First Solos for the Horn Player: Andante from Horn Quintet, K. 407, by Mozart

Up next in the First Solos for the Horn Player series is the second movement from Mozart’s Quintet for Horn and Strings, K. 407. It’s a fantastic piece, easily the equal of any of Mozart’s horn concertos . For more information on this work, check out John Ericson’s article at Horn Matters.

The slow movement is the most difficult selection in First Solos for the Horn Player. At first I thought the book was organized chronologically, which would explain the Mozart’s inclusion near the beginning. However, that’s not quite the case, so perhaps it’s included early so that anyone casually thumbing through would see something they recognize in the first few pages.

This one took me a while to work up, and though it’s not perfect by any means, I’m satisfied with this recording with SmartMusic accompaniment. On the technology front, I’ve come to the conclusion that it would be better at this point not to stress over the video/audio syncing issues, and instead to focus on making good recordings and including some public domain images to accompany the audio. The syncing issue was never a problem before I started using a Blue Yeti USB microphone, so I presume it will resolve itself when I go back to using my normal audio interface and XLR microphones. For now, though, my current setup will suffice. For the especially curious, here are the technical fixes I’ve tried (unsuccessfully):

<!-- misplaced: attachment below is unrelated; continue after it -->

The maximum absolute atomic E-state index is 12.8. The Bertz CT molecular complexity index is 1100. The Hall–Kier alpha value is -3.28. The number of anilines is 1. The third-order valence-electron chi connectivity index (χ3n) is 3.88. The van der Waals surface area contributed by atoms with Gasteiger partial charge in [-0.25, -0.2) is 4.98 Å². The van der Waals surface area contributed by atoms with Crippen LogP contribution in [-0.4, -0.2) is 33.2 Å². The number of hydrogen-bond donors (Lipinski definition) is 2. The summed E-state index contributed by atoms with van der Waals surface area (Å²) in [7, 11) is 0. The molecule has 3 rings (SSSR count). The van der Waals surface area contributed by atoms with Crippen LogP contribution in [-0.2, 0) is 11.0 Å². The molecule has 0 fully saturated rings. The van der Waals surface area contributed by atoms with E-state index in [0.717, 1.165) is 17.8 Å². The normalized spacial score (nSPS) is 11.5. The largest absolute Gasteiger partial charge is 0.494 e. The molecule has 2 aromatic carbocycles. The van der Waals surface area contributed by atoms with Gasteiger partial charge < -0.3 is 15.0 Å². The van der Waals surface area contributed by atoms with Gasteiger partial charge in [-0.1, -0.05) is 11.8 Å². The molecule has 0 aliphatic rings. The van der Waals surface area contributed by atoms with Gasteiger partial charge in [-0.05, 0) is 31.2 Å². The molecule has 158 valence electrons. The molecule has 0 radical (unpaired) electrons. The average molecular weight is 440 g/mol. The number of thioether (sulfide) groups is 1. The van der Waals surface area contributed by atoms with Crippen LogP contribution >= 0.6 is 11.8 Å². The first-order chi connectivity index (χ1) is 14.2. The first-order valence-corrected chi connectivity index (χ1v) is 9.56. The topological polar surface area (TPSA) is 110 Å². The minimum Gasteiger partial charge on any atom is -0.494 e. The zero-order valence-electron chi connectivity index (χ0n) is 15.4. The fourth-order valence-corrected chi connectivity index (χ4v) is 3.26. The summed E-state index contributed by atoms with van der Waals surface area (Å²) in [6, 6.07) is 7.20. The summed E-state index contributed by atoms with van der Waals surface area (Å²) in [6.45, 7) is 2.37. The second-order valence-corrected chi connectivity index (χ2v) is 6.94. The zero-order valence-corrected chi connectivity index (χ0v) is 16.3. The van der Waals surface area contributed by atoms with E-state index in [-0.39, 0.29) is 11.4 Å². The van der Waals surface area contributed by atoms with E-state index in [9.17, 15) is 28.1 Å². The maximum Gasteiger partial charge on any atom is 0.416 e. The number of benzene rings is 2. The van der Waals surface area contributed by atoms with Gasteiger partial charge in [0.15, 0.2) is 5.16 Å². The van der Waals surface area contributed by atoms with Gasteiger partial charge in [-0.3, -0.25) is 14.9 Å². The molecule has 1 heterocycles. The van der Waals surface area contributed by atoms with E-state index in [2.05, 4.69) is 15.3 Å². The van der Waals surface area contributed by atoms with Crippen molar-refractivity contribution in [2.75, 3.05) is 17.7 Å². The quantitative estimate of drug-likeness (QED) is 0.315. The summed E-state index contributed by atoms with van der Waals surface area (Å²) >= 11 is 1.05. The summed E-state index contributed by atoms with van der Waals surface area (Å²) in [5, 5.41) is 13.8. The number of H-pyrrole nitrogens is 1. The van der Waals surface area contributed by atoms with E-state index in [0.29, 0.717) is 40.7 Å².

• Set Logic Pro X sample rate to 48 kHz (default is 44.1), and the Blue Yeti specs list its sample rate at 48 kHz.
  • Set Q2n-4K audio sample rate to 48 kHz

Neither of the above resolved the problem, although I have noticed upon further inspection that the camera records at 25 frames per second, and Final Cut Pro adjusts it to 23.9 fps. This may be the problem, but it will take me some time to work out a solution. If anyone has other possible fixes, I would be grateful!

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